So, I guess you could say I bullied him into proposing with an ultimatum. But you could also say that I was completely honest with Darling Husband about my feelings and intentions. I gave him relevant information and he was free to do what he wanted with it.
Post # 55
You can over-analyze this up the wazoo. I get it, I’m also an attorney, and it helps to find logical reasons for why or why not as to a person’s actions. But the simple point is that if he wants to marry you, he will do it.
I told my Darling Husband at the time that I wanted to be engaged by the end of the summer because we were going to move in together that September. However, he was busy interviewing and transitioning to a new job around this time, so it didn’t happen. It was understandable, so I told him new timeline, I’d like to be engaged by the end of the year. He proposed in November. It’s been like 2.5 yrs now since we’ve been married and he jokes sometimes that I made him. No, he’s an adult who made his own decision to propose, just like how he could have decided that he didn’t want to get married to me. He never made any excuses or asked for more time. I know it’s not always as cut and dry, but it isn’t rocket science, even if a person isn’t 100% sure, and your Boyfriend or Best Friend is clearly showing you that he isn’t sure enough to marry you.
You’d have to be engaged pretty soon to be having a Fall 2018 wedding. I’d give your Boyfriend or Best Friend a new timeline for proposing, not getting married, and be prepared to walk if he doesn’t follow through. I don’t think that I said outright that I would leave, but I think my Darling Husband knew me well enough to know that I wouldn’t stick around too long, because I didn’t want to waste my time on a relationship that wasn’t going to lead to marriage.
Post # 56
camenae : tiffanybruiser : EXACTLY.
Post # 57
Do what you feel is the best for you. We can tell you our opinion all day long, fact is you know him better then anyone here. I will say have a heart to heart with him and ask him straight out.
“Is marriage in the cards for us” ask when get a definitely timeline. I say this because it has been 2 years and even though that is some time it’s not a very long period of time.
If after that he still doesn’t budge. Walk away. He will only keep stringing you along at tgat point. Good luck!
Post # 58
- Wedding: October 2019 - Chateau Lake Louise
Huge props to browneyedgirl24 : for suggesting this.
This talk was a revelation. I had spent my whole life thinking that being in control of my emotions was not only desirable, but a badge of honor. That I was “squishy inside” was something to hide and overcome.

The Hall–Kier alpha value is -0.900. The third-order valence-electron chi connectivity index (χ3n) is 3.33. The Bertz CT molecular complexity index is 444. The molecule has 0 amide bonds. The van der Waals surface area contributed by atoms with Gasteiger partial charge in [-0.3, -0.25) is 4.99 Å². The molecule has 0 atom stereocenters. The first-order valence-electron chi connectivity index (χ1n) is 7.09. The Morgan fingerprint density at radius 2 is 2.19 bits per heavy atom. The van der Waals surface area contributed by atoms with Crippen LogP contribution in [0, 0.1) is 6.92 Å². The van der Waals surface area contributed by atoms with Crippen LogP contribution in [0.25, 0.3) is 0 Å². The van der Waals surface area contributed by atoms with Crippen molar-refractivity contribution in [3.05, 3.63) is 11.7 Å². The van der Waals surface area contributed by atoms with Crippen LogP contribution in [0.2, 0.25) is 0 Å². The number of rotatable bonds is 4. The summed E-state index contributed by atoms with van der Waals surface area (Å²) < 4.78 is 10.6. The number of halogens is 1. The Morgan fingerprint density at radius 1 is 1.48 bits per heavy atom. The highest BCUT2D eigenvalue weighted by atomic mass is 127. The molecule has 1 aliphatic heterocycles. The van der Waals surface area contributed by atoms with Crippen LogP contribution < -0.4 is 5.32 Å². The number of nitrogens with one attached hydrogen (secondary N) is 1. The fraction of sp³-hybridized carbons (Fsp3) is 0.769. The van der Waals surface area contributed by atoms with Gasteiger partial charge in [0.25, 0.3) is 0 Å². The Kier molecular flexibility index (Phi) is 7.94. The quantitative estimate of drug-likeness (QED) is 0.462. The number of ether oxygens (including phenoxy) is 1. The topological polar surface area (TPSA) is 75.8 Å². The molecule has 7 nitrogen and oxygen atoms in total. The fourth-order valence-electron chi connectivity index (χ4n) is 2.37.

When this successful woman stepped forward to speak her truth, it’s like she was articulating all the thoughts that had been echoing in my head for years.
Somehow, hearing her say these things gave me permission to access a part of myself that had always been there, but had been muzzled for most of my life. I started to see vulnerability as an asset rather than a liability. It allowed me to become a better communicator, enhance the intimacy of my close relationships, and to be more gentle with myself as well. The being able to yield is in fact a huge sign of strength.
Watch the original TED talk. Mull it over. Watch it again. I promise, it will be worth it.
Post # 59
One thing I always find helpful when I feel like I’m being “crazy” or just can’t get a good read on things is to pretend I’m talking to one of my friends about this issue. When I take a step back and look at our relationship as an outsider, I have no doubt that he is committed to me, our relationship, our family, and that he does plan to propose (eventually). I’ve never been happier and felt more secure with anyone else. For that reason, I’m just not at a place where I’m ready and willing to break up our family over it.
My logical side says, “its ‘only’ been two years (the same thing he says), he treats you great and shows you that you’re a priority in his life. Stop being a stupid control freak and chill out. Does it really make a difference if he proposes in 2 months (my timetable) or 6-9 months (his timetable)?” Should I really throw away everything over a 4-7 month difference when we all know that time will fly by?
But then, of course, there’s just my nagging relationship history and insecurities that says “girl, he’s full of shit just like the rest of them – just end it before he wastes your time too. Let’s just nip the pain in the bud and save our fertility.”
In reality, his “excuses” are probably just a reaction to my controlling nature and push back on the relationship dynamic you all have picked up on where I can’t be vulnerable or lose control. Maybe he really just wants this one thing to himself to feel like “the man” where I’m not involved in every detail of it. (I think I might have just had my ah-ha moment haha – thanks ladies).
Post # 60
najadai : Given your update and unwillingness to leave at this point or give an ultimatum, I would follow teamroro :’s advice. Talk to him one more time in the near future about getting engaged, but do it in a direct, raw, honest way: “approach the subject like you never have before. Write him a letter. Be as vulnerable as you can possibly be. Don’t try to provoke any particular response, but express the anxiety and fear in your heart. Let him know you need to feel needed, too.”
And then I would drop it completely until 6-9 months or whatever timeline he gave you. If he hasn’t proposed by then……it would defiinitely be time to walk or give an ultimatum imo.